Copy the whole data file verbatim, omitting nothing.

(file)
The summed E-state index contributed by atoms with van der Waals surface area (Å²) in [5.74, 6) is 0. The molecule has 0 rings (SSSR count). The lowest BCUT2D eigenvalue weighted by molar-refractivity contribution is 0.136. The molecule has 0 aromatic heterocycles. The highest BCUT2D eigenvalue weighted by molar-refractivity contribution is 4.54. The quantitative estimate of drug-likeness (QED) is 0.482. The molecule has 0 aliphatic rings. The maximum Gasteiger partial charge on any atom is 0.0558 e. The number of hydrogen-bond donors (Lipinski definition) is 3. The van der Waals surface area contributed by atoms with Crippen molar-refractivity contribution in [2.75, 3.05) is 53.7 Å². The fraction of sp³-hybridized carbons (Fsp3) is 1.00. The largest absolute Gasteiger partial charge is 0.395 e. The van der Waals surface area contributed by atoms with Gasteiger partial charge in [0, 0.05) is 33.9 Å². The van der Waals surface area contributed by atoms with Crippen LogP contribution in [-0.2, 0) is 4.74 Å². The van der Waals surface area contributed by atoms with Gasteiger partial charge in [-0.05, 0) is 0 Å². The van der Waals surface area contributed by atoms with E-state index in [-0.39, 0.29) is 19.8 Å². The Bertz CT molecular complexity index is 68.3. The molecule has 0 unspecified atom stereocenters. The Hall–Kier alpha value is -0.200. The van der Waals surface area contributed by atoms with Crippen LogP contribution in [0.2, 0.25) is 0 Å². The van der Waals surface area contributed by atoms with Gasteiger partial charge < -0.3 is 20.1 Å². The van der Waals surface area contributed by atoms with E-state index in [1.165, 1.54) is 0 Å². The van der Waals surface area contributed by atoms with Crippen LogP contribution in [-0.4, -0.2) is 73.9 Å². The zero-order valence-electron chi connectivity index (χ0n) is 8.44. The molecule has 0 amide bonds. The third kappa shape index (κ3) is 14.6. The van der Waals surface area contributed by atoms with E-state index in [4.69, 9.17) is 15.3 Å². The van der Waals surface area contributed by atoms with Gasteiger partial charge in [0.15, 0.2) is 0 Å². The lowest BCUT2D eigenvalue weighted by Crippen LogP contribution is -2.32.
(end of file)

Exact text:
The summed E-state index contributed by atoms with van der Waals surface area (Å²) in [5.74, 6) is 0. The molecule has 0 rings (SSSR count). The lowest BCUT2D eigenvalue weighted by molar-refractivity contribution is 0.136. The molecule has 0 aromatic heterocycles. The highest BCUT2D eigenvalue weighted by molar-refractivity contribution is 4.54. The quantitative estimate of drug-likeness (QED) is 0.482. The molecule has 0 aliphatic rings. The maximum Gasteiger partial charge on any atom is 0.0558 e. The number of hydrogen-bond donors (Lipinski definition) is 3. The van der Waals surface area contributed by atoms with Crippen molar-refractivity contribution in [2.75, 3.05) is 53.7 Å². The fraction of sp³-hybridized carbons (Fsp3) is 1.00. The largest absolute Gasteiger partial charge is 0.395 e. The van der Waals surface area contributed by atoms with Gasteiger partial charge in [0, 0.05) is 33.9 Å². The van der Waals surface area contributed by atoms with Crippen LogP contribution in [-0.2, 0) is 4.74 Å². The van der Waals surface area contributed by atoms with Gasteiger partial charge in [-0.05, 0) is 0 Å². The van der Waals surface area contributed by atoms with E-state index in [-0.39, 0.29) is 19.8 Å². The Bertz CT molecular complexity index is 68.3. The molecule has 0 unspecified atom stereocenters. The Hall–Kier alpha value is -0.200. The van der Waals surface area contributed by atoms with Crippen LogP contribution in [0.2, 0.25) is 0 Å². The van der Waals surface area contributed by atoms with Gasteiger partial charge < -0.3 is 20.1 Å². The van der Waals surface area contributed by atoms with E-state index in [1.165, 1.54) is 0 Å². The van der Waals surface area contributed by atoms with Crippen LogP contribution in [-0.4, -0.2) is 73.9 Å². The zero-order valence-electron chi connectivity index (χ0n) is 8.44. The molecule has 0 amide bonds. The third kappa shape index (κ3) is 14.6. The van der Waals surface area contributed by atoms with E-state index in [4.69, 9.17) is 15.3 Å². The van der Waals surface area contributed by atoms with Gasteiger partial charge in [0.15, 0.2) is 0 Å². The lowest BCUT2D eigenvalue weighted by Crippen LogP contribution is -2.32.